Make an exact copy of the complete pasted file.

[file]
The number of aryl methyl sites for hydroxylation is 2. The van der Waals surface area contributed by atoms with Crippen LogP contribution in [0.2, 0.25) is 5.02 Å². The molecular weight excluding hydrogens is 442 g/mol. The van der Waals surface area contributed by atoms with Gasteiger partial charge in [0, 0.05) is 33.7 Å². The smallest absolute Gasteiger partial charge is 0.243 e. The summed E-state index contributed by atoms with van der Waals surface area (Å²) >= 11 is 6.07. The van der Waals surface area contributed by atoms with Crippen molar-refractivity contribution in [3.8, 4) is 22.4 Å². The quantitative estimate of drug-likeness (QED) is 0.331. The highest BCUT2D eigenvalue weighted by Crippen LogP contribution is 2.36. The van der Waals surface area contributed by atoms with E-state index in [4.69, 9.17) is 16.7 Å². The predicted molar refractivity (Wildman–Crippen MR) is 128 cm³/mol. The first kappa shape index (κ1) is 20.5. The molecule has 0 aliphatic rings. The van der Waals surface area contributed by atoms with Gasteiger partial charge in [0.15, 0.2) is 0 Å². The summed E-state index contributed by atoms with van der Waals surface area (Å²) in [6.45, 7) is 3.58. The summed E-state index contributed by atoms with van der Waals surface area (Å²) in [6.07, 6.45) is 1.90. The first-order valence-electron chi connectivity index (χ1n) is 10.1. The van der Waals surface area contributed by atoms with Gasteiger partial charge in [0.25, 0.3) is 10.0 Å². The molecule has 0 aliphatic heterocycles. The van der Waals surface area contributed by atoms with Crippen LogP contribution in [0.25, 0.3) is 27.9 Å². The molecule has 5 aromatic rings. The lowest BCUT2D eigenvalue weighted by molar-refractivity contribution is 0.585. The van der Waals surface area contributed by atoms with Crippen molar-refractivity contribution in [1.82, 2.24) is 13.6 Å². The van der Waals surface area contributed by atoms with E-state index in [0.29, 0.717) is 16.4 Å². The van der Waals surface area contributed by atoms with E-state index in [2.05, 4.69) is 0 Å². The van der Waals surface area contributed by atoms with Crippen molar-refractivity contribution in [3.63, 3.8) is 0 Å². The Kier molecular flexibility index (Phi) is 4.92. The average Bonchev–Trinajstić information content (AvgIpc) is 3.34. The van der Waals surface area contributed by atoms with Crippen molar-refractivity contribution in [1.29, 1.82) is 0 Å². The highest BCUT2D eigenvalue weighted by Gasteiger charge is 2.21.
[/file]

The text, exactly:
The number of aryl methyl sites for hydroxylation is 2. The van der Waals surface area contributed by atoms with Crippen LogP contribution in [0.2, 0.25) is 5.02 Å². The molecular weight excluding hydrogens is 442 g/mol. The van der Waals surface area contributed by atoms with Gasteiger partial charge in [0, 0.05) is 33.7 Å². The smallest absolute Gasteiger partial charge is 0.243 e. The summed E-state index contributed by atoms with van der Waals surface area (Å²) >= 11 is 6.07. The van der Waals surface area contributed by atoms with Crippen molar-refractivity contribution in [3.8, 4) is 22.4 Å². The quantitative estimate of drug-likeness (QED) is 0.331. The highest BCUT2D eigenvalue weighted by Crippen LogP contribution is 2.36. The van der Waals surface area contributed by atoms with E-state index in [4.69, 9.17) is 16.7 Å². The predicted molar refractivity (Wildman–Crippen MR) is 128 cm³/mol. The first kappa shape index (κ1) is 20.5. The molecule has 0 aliphatic rings. The van der Waals surface area contributed by atoms with Gasteiger partial charge in [0.15, 0.2) is 0 Å². The summed E-state index contributed by atoms with van der Waals surface area (Å²) in [6.45, 7) is 3.58. The summed E-state index contributed by atoms with van der Waals surface area (Å²) in [6.07, 6.45) is 1.90. The first-order valence-electron chi connectivity index (χ1n) is 10.1. The van der Waals surface area contributed by atoms with Gasteiger partial charge in [0.25, 0.3) is 10.0 Å². The molecule has 0 aliphatic heterocycles. The van der Waals surface area contributed by atoms with Crippen LogP contribution in [0.25, 0.3) is 27.9 Å². The molecule has 5 aromatic rings. The lowest BCUT2D eigenvalue weighted by molar-refractivity contribution is 0.585. The van der Waals surface area contributed by atoms with Crippen molar-refractivity contribution in [1.82, 2.24) is 13.6 Å². The van der Waals surface area contributed by atoms with E-state index in [0.29, 0.717) is 16.4 Å². The van der Waals surface area contributed by atoms with E-state index in [2.05, 4.69) is 0 Å². The van der Waals surface area contributed by atoms with Crippen molar-refractivity contribution in [3.63, 3.8) is 0 Å². The Kier molecular flexibility index (Phi) is 4.92. The average Bonchev–Trinajstić information content (AvgIpc) is 3.34. The van der Waals surface area contributed by atoms with Crippen molar-refractivity contribution in [1.29, 1.82) is 0 Å². The highest BCUT2D eigenvalue weighted by Gasteiger charge is 2.21.